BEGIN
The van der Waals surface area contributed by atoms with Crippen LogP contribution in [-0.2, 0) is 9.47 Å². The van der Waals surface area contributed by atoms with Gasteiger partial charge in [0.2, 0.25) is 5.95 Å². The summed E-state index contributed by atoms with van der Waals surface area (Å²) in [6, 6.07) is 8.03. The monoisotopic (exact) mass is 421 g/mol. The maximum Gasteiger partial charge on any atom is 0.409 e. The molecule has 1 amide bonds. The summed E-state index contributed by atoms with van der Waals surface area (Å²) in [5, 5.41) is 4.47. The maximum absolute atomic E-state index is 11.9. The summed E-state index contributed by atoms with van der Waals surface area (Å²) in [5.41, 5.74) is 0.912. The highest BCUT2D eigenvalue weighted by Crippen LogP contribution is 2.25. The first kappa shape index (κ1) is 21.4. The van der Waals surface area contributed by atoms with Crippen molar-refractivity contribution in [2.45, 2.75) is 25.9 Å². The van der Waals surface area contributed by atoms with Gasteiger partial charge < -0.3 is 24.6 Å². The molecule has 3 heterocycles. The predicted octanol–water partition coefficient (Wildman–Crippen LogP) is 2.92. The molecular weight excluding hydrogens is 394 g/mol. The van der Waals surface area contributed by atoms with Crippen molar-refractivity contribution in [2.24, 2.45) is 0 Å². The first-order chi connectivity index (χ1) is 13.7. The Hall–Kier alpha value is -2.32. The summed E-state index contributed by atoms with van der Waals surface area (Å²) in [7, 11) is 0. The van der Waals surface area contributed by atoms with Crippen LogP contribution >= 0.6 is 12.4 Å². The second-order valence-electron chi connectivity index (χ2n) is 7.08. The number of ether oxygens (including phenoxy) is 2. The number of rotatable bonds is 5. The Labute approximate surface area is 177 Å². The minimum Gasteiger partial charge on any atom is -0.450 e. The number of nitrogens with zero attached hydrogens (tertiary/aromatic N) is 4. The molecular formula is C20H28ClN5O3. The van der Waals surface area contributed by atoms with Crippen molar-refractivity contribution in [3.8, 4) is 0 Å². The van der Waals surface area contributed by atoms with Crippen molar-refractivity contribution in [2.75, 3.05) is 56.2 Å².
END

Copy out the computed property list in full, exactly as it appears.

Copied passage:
The van der Waals surface area contributed by atoms with Crippen LogP contribution in [-0.2, 0) is 9.47 Å². The van der Waals surface area contributed by atoms with Gasteiger partial charge in [0.2, 0.25) is 5.95 Å². The summed E-state index contributed by atoms with van der Waals surface area (Å²) in [6, 6.07) is 8.03. The monoisotopic (exact) mass is 421 g/mol. The maximum Gasteiger partial charge on any atom is 0.409 e. The molecule has 1 amide bonds. The summed E-state index contributed by atoms with van der Waals surface area (Å²) in [5, 5.41) is 4.47. The maximum absolute atomic E-state index is 11.9. The summed E-state index contributed by atoms with van der Waals surface area (Å²) in [5.41, 5.74) is 0.912. The highest BCUT2D eigenvalue weighted by Crippen LogP contribution is 2.25. The first kappa shape index (κ1) is 21.4. The van der Waals surface area contributed by atoms with Crippen molar-refractivity contribution in [2.45, 2.75) is 25.9 Å². The van der Waals surface area contributed by atoms with Gasteiger partial charge < -0.3 is 24.6 Å². The molecule has 3 heterocycles. The predicted octanol–water partition coefficient (Wildman–Crippen LogP) is 2.92. The molecular weight excluding hydrogens is 394 g/mol. The van der Waals surface area contributed by atoms with Crippen molar-refractivity contribution in [2.24, 2.45) is 0 Å². The first-order chi connectivity index (χ1) is 13.7. The Hall–Kier alpha value is -2.32. The summed E-state index contributed by atoms with van der Waals surface area (Å²) in [7, 11) is 0. The van der Waals surface area contributed by atoms with Crippen LogP contribution >= 0.6 is 12.4 Å². The second-order valence-electron chi connectivity index (χ2n) is 7.08. The number of ether oxygens (including phenoxy) is 2. The number of rotatable bonds is 5. The Labute approximate surface area is 177 Å². The minimum Gasteiger partial charge on any atom is -0.450 e. The number of nitrogens with zero attached hydrogens (tertiary/aromatic N) is 4. The molecular formula is C20H28ClN5O3. The van der Waals surface area contributed by atoms with Crippen molar-refractivity contribution in [3.8, 4) is 0 Å². The van der Waals surface area contributed by atoms with Crippen molar-refractivity contribution in [2.75, 3.05) is 56.2 Å².